Update: As of July 17, the Pakistani government agency in question has found no compromise of its build environment. As the MSI installer file is not signed, we cannot remove the possibility that the threat actor obtained the legitimate installer and modified it to add the malicious files found in our analysis, and that users were lured to run this Trojanized version via social engineering attacks. They are currently carrying out a detailed forensic analysis of their systems to thoroughly investigate this incident.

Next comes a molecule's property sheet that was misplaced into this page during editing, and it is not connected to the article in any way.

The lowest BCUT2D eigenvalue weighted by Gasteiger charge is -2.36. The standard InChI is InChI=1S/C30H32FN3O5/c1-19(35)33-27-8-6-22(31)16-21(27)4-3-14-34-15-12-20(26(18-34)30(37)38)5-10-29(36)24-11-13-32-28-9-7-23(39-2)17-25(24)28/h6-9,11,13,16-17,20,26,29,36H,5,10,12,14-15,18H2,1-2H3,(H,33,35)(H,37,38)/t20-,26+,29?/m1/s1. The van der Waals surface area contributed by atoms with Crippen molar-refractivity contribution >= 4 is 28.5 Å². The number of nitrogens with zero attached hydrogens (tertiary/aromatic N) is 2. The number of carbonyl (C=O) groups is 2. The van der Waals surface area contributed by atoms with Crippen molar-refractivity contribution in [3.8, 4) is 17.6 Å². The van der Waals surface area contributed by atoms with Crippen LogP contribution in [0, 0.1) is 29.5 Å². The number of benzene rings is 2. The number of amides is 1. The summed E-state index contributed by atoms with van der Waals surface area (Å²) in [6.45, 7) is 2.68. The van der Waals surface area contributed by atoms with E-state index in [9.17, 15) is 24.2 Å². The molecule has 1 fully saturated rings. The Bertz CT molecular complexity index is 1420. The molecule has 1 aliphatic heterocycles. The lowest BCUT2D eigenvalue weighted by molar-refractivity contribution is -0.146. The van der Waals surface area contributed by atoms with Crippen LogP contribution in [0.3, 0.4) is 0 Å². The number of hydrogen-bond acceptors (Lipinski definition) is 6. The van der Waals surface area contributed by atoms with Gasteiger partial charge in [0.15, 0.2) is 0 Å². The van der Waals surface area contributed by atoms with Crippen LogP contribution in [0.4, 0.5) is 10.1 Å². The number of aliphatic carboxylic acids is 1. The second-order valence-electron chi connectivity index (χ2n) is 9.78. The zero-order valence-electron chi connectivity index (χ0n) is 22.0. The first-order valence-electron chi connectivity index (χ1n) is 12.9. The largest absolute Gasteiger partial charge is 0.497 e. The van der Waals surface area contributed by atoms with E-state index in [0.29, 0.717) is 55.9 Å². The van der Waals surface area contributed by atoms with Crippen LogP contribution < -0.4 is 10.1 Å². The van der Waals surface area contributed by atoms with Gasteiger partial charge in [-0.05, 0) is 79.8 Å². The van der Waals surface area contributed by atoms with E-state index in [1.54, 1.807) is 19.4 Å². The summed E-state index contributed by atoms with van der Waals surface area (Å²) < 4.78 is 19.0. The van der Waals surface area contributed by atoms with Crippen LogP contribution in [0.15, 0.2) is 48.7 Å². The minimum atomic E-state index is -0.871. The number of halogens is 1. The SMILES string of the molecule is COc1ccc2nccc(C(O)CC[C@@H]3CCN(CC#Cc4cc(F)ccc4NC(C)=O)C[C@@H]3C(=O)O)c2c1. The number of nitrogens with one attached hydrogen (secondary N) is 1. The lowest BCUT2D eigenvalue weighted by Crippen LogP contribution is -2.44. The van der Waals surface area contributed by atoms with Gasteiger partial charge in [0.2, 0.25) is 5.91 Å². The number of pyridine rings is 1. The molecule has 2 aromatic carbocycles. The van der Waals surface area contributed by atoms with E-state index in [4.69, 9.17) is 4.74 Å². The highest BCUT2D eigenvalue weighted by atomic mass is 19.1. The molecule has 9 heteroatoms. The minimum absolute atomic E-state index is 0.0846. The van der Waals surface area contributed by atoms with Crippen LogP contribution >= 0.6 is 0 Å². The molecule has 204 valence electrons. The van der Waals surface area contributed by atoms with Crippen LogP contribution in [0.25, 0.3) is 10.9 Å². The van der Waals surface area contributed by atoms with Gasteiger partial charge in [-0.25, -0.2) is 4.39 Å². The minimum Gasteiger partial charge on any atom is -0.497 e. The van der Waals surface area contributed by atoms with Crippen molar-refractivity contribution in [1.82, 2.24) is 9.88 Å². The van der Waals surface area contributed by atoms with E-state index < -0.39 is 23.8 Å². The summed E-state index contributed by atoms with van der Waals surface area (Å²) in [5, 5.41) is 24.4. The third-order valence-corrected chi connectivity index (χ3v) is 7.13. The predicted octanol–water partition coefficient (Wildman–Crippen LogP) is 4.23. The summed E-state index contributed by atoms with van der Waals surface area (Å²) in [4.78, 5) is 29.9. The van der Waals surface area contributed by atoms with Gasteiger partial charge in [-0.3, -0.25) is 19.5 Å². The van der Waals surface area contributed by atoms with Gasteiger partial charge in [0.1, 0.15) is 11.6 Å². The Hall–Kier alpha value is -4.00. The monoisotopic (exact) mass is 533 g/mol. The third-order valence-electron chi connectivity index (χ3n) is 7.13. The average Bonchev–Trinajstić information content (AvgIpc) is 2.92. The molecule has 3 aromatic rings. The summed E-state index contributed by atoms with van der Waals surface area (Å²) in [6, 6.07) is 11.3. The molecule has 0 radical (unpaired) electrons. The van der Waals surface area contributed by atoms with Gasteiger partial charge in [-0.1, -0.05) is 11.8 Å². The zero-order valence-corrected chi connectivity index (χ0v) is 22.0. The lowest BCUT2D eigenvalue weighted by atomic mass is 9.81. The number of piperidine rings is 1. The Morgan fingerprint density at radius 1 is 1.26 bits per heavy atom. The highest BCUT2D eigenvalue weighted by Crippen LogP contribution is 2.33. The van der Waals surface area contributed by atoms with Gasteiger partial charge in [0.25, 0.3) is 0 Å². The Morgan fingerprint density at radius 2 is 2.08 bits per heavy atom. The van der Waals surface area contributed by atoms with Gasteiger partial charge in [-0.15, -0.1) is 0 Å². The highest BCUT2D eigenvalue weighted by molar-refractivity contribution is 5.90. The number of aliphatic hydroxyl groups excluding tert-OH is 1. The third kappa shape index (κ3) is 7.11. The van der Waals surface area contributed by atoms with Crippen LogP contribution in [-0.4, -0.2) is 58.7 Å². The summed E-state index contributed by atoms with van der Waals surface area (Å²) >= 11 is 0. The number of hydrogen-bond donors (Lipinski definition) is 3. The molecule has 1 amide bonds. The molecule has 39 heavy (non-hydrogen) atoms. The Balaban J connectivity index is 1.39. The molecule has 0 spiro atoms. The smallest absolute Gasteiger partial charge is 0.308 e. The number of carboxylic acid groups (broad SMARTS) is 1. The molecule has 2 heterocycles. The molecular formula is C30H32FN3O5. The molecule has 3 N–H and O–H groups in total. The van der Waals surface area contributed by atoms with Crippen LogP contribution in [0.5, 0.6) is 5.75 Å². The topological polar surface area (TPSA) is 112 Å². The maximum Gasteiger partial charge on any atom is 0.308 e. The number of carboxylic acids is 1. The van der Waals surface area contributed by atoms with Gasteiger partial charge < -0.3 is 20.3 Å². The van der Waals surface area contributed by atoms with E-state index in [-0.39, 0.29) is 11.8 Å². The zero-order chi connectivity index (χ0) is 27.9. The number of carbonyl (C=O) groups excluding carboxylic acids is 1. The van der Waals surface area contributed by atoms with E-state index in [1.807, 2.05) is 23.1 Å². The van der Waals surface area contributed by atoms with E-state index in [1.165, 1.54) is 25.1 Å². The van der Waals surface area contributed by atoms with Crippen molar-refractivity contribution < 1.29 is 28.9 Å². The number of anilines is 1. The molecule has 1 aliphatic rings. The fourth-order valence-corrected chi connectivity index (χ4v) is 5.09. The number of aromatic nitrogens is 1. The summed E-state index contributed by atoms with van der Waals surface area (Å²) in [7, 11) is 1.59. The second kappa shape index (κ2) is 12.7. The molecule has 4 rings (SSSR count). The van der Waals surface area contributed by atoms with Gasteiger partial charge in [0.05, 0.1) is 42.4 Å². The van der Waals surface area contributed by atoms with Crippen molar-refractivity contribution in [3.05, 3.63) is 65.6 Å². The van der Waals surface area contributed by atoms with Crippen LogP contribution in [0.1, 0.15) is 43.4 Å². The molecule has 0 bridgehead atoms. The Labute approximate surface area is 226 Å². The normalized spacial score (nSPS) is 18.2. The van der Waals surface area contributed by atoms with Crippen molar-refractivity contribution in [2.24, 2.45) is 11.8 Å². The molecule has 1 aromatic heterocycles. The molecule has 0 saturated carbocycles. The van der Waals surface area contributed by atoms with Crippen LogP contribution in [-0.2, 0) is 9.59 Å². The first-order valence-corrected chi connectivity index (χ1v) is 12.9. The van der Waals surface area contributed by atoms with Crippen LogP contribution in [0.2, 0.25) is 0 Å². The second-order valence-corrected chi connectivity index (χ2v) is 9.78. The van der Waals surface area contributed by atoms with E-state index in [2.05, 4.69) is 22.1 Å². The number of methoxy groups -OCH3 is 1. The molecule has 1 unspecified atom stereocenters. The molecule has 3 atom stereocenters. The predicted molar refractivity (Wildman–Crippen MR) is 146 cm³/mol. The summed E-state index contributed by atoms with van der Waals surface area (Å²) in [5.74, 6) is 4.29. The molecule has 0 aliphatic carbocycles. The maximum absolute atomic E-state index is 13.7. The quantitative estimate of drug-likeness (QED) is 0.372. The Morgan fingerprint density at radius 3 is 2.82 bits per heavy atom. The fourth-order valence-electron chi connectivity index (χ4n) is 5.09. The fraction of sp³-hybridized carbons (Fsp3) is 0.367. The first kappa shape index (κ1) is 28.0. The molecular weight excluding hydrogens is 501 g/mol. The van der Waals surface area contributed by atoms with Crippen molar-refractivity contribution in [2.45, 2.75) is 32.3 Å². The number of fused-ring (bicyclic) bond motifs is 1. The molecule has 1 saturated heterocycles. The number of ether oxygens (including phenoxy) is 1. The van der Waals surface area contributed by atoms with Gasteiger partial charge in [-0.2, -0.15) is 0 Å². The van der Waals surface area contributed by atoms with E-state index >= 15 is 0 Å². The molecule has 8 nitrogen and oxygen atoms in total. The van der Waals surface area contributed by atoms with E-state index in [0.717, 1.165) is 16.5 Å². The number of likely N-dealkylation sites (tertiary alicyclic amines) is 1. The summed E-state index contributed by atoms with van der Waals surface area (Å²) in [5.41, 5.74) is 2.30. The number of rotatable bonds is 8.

However, we also note that the legitimate installer was not publicly available at the time of the incident (late September 2022). In addition, two different entities were compromised two days apart in this incident.
We recently found that an MSI installer of the Pakistani government app E-Office delivered a Shadowpad sample, suggesting a possible supply-chain attack.
Shadowpad is an advanced malware family that was discovered in 2017 after a supply-chain attack on a popular piece of server management software attributed to APT41. Since 2019, this malware has been shared among multiple Chinese threat actors such as Earth Akhlut or Earth Lusca.
The sample that was delivered implemented an updated version of the obfuscation technique discussed by PTSecurity in January 2021.